Try stretching those tight muscles to relieve aches and pains
Stretching doesn’t take much time, but carries big benefits. It increases blood flow through the muscles and improves range of motion.
If you’re like most of us, you spend most of your day hunched at a desk. Sitting at a computer for long periods can cause muscle imbalance, making you vulnerable to back injuries.
Stretching your tight muscles and strengthening your opposing muscle groups will restore your body’s balance.
There are a number of types of stretches you can do, but the most common are dynamic, static and ballistic stretches.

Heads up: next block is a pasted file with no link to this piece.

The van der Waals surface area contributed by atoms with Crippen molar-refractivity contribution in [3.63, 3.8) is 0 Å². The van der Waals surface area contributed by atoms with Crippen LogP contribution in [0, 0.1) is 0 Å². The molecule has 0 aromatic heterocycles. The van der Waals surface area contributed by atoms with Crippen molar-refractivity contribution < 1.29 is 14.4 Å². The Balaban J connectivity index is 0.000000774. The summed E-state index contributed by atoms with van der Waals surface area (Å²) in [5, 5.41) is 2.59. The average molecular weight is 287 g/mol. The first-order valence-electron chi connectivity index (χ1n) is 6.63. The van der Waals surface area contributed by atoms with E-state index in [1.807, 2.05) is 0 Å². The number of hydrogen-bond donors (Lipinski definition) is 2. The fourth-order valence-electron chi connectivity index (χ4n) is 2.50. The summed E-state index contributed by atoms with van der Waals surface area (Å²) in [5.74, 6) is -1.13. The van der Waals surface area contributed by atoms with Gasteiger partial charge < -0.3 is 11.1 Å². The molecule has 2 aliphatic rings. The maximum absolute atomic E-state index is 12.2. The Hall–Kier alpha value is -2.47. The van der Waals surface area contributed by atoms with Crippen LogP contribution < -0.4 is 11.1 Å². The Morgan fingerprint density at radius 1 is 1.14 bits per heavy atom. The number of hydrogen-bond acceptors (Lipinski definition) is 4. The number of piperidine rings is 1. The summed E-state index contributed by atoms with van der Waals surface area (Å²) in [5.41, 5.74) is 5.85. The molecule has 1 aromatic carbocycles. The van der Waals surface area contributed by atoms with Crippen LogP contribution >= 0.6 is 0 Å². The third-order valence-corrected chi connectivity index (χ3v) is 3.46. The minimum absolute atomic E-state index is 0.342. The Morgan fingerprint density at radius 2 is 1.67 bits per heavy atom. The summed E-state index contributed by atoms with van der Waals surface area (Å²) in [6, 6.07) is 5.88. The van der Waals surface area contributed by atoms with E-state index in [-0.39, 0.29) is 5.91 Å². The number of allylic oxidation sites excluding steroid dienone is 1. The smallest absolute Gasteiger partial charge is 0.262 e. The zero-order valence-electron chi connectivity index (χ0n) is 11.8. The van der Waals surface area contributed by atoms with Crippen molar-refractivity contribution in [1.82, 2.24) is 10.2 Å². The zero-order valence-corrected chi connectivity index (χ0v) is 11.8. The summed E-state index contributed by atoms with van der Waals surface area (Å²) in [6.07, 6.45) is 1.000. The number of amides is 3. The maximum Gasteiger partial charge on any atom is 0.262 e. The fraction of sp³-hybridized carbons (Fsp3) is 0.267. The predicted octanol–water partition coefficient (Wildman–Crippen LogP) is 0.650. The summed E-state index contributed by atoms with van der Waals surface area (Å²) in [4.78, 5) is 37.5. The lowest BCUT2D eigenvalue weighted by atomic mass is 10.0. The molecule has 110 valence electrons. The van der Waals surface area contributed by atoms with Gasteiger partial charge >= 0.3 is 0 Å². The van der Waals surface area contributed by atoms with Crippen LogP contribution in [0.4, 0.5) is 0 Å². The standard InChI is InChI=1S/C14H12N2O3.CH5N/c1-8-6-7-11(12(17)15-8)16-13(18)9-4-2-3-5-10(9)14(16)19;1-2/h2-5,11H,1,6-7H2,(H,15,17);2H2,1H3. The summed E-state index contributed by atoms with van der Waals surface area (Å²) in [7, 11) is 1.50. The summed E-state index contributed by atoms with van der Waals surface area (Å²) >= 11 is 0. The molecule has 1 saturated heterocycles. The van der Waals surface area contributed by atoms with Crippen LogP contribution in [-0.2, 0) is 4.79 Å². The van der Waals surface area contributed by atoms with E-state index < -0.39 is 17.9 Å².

>> Dynamic stretches call for controlled movement that takes the muscle slightly past its normal end range with repetitive movements. A good example would be arm circles or walking knee hugs.
>> Ballistic stretching involves using momentum to stretch your muscles, such as bouncing up and down to touch your toes. This stretch is not recommended for everyone and can result in injury.
>> Static stretches hold a muscle in a lengthened position for a desired length time to help the muscle increase its blood flow. A hamstring stretch, for example, involves sitting on the ground with one leg in front of you and bending forward while keeping your back straight.
When performing static stretches, the American College of Sports Medicine recommends holding your position for 10-30 seconds at a mild discomfort. If you feel as though the stretch is painful, ease up a bit.
Performing stretches every day is ideal. But if you’re just starting out, shoot for two to three times a week. A little can go a long way.